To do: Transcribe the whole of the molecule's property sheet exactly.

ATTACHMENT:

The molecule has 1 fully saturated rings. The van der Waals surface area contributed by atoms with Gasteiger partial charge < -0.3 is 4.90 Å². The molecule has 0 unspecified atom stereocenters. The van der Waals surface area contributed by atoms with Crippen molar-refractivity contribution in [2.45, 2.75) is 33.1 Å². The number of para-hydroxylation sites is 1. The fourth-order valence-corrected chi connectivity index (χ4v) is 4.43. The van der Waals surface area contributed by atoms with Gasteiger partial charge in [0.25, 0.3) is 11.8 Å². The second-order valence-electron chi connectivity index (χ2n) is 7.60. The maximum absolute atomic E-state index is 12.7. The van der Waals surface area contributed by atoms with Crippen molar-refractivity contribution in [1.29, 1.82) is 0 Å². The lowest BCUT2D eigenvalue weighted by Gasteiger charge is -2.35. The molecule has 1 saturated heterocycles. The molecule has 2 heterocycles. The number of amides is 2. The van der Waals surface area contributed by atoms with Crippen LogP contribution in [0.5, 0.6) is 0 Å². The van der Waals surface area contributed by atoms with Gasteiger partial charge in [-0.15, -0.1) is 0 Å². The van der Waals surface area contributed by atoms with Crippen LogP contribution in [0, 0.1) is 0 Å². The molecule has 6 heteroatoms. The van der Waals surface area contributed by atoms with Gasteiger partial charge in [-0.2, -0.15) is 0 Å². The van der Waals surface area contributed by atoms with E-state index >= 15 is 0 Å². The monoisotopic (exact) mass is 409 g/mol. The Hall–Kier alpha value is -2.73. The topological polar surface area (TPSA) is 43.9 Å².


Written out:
The molecule has 1 fully saturated rings. The van der Waals surface area contributed by atoms with Gasteiger partial charge < -0.3 is 4.90 Å². The molecule has 0 unspecified atom stereocenters. The van der Waals surface area contributed by atoms with Crippen molar-refractivity contribution in [2.45, 2.75) is 33.1 Å². The number of para-hydroxylation sites is 1. The fourth-order valence-corrected chi connectivity index (χ4v) is 4.43. The van der Waals surface area contributed by atoms with Gasteiger partial charge in [0.25, 0.3) is 11.8 Å². The second-order valence-electron chi connectivity index (χ2n) is 7.60. The maximum absolute atomic E-state index is 12.7. The van der Waals surface area contributed by atoms with Crippen molar-refractivity contribution in [1.29, 1.82) is 0 Å². The lowest BCUT2D eigenvalue weighted by Gasteiger charge is -2.35. The molecule has 1 saturated heterocycles. The molecule has 2 heterocycles. The number of amides is 2. The van der Waals surface area contributed by atoms with Crippen LogP contribution in [0.5, 0.6) is 0 Å². The van der Waals surface area contributed by atoms with Gasteiger partial charge in [-0.15, -0.1) is 0 Å². The van der Waals surface area contributed by atoms with Crippen LogP contribution in [0, 0.1) is 0 Å². The molecule has 6 heteroatoms. The van der Waals surface area contributed by atoms with Gasteiger partial charge in [-0.2, -0.15) is 0 Å². The van der Waals surface area contributed by atoms with E-state index >= 15 is 0 Å². The monoisotopic (exact) mass is 409 g/mol. The Hall–Kier alpha value is -2.73. The topological polar surface area (TPSA) is 43.9 Å².